Life insurance is used during many aspects of the financial planning process, but it’s easy to overlook several considerations that could cost your family big when the time comes to collect. I’ve rounded up five of the most costly life insurance mistakes that people make.
Mistake 1: The insured’s estate is named as beneficiary (unless intentionally planned due to specific needs)
This will cause the insurance to be taxed as part of the insured’s estate and will tie up much needed money in probate, a lengthy and expensive process.
Mistake 2: Failure to name at least two contingent beneficiaries
In the case of the simultaneous death of both you and your spouse (the most common primary beneficiary), the lack of any contingent beneficiaries would cause the proceeds of life insurance to be included in your estate or the estate of your spouse.
Mistake 3: Failure to regularly review your policies
Circumstances change. What seemed to have been an adequate amount of insurance in the past has now left you vulnerable and inadequately protected.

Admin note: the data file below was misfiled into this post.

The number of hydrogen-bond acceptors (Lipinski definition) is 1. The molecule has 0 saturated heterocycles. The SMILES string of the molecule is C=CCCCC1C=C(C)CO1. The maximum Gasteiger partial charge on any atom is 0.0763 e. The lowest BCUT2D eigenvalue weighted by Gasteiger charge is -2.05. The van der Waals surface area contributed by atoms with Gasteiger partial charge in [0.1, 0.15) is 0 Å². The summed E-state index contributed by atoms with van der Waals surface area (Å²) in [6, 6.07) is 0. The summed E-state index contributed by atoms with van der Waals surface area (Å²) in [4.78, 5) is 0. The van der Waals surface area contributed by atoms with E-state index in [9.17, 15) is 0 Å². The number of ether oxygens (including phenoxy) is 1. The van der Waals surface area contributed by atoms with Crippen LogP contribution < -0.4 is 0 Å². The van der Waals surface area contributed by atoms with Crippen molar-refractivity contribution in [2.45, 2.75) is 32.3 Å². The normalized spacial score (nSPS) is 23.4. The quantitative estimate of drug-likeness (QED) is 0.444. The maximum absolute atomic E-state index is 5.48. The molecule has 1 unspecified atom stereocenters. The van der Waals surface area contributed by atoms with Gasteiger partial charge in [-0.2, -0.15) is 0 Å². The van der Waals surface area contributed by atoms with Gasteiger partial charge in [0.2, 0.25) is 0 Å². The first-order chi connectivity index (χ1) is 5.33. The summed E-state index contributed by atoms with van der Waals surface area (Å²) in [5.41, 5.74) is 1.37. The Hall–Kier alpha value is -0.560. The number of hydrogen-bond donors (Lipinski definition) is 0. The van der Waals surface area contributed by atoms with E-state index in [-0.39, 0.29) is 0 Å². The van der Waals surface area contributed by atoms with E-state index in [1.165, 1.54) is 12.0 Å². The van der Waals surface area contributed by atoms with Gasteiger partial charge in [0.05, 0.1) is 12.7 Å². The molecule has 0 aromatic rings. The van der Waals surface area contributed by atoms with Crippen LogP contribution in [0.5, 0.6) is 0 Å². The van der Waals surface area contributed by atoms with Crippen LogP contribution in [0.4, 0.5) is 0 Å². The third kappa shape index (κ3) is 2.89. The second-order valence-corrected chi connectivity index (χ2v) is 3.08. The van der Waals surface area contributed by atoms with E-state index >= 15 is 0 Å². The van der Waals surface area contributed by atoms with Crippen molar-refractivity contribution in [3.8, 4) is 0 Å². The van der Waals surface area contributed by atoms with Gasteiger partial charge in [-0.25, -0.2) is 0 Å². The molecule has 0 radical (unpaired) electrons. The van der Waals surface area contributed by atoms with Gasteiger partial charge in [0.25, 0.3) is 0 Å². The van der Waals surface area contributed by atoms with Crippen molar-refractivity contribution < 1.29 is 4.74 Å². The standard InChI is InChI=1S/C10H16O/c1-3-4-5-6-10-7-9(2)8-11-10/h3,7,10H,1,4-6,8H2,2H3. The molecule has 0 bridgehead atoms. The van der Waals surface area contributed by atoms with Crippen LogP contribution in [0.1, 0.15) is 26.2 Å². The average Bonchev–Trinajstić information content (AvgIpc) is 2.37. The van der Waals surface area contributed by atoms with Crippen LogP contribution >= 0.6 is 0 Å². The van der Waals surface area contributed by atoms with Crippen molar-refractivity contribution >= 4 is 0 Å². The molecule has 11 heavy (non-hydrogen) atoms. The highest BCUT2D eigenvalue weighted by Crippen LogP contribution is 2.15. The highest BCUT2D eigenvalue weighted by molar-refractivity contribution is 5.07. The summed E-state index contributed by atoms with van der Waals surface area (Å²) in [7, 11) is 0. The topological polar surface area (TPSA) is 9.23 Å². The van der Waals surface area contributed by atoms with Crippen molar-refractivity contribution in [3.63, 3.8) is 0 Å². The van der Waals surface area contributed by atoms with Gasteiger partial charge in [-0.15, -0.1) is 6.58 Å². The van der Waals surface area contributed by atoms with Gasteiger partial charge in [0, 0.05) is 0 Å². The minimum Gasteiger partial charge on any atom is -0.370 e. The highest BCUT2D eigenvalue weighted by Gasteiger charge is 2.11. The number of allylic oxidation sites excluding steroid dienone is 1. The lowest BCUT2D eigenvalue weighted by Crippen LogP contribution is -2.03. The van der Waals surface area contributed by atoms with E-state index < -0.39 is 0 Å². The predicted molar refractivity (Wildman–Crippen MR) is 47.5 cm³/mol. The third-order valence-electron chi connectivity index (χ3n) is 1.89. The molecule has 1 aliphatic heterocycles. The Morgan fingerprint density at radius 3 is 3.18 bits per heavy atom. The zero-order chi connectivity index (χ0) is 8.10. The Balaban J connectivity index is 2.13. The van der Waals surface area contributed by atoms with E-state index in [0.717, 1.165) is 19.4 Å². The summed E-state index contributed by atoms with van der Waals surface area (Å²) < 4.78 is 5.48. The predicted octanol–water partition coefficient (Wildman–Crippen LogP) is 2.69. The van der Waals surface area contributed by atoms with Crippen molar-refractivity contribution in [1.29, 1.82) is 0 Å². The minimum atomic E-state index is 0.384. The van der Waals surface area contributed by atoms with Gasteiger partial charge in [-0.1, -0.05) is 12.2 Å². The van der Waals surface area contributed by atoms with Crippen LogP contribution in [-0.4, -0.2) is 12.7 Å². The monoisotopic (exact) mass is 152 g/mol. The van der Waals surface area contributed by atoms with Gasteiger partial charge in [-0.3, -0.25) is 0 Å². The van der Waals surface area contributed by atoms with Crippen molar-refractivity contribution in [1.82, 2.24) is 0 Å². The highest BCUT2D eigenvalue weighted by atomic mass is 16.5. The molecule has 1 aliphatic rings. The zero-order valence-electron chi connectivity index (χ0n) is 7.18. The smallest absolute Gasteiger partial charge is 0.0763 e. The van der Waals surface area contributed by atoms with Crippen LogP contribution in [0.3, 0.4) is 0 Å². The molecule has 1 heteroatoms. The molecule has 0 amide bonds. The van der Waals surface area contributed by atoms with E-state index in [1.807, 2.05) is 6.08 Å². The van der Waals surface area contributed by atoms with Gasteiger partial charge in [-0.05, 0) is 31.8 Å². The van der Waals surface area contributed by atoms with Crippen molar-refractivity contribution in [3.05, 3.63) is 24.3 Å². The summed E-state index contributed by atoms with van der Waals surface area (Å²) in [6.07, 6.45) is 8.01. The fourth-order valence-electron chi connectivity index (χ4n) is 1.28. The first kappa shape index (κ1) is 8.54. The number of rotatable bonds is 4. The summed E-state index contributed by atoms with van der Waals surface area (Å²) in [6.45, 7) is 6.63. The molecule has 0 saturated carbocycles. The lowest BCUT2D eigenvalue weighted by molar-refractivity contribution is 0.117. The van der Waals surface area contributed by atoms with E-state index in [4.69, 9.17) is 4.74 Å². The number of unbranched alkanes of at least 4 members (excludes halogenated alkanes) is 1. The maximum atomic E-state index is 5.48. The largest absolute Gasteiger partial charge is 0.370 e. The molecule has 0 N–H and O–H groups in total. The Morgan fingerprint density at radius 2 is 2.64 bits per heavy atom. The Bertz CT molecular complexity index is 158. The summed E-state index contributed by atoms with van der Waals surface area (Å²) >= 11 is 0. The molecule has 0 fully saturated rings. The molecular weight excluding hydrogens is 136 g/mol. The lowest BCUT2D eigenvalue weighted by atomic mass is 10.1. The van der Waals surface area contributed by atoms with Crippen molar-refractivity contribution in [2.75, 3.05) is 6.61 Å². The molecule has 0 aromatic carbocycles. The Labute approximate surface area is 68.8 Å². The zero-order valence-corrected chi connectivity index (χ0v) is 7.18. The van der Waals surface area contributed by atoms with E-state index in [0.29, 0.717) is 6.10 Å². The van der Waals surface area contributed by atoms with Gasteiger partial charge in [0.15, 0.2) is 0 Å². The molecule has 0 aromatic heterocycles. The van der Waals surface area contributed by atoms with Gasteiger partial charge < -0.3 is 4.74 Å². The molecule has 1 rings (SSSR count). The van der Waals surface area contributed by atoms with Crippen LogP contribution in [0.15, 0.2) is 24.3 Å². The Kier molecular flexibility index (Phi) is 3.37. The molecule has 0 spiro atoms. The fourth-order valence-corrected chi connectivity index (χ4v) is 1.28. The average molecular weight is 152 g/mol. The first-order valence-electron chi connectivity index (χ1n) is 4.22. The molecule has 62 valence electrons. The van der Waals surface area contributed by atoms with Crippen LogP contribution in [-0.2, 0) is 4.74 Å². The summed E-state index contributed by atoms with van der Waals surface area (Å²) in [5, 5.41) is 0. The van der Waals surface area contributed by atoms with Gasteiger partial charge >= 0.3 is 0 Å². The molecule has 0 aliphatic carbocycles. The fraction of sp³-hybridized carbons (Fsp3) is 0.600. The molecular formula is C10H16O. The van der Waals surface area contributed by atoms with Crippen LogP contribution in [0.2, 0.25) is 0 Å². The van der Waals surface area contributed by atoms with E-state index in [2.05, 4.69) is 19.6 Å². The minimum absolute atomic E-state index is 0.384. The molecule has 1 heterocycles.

Many individuals also fail to review the beneficiaries of their life insurance after a big life change, such as a divorce, which could cause an ex-spouse to get the proceeds!
Mistake 4: Insurance is payable to minor children, grandchildren, immature, or handicapped individuals as the beneficiaries.
Much of the time minors do not have the discipline to correctly handle a large sum of money. If you wish to gift a large amount of life insurance to a minor, a life insurance trust may be a better way to go.
Mistake 5: The insurance is owned by the insured
Again this will cause the proceeds from life insurance to be included in the estate of the insured. If the estate is above the exclusion amount of $5 million then all of the insurance proceeds will be taxable. If the insurance is owned by the insured and is transferred to someone else within three years before the insured’s death, it will still be included in the insured’s estate.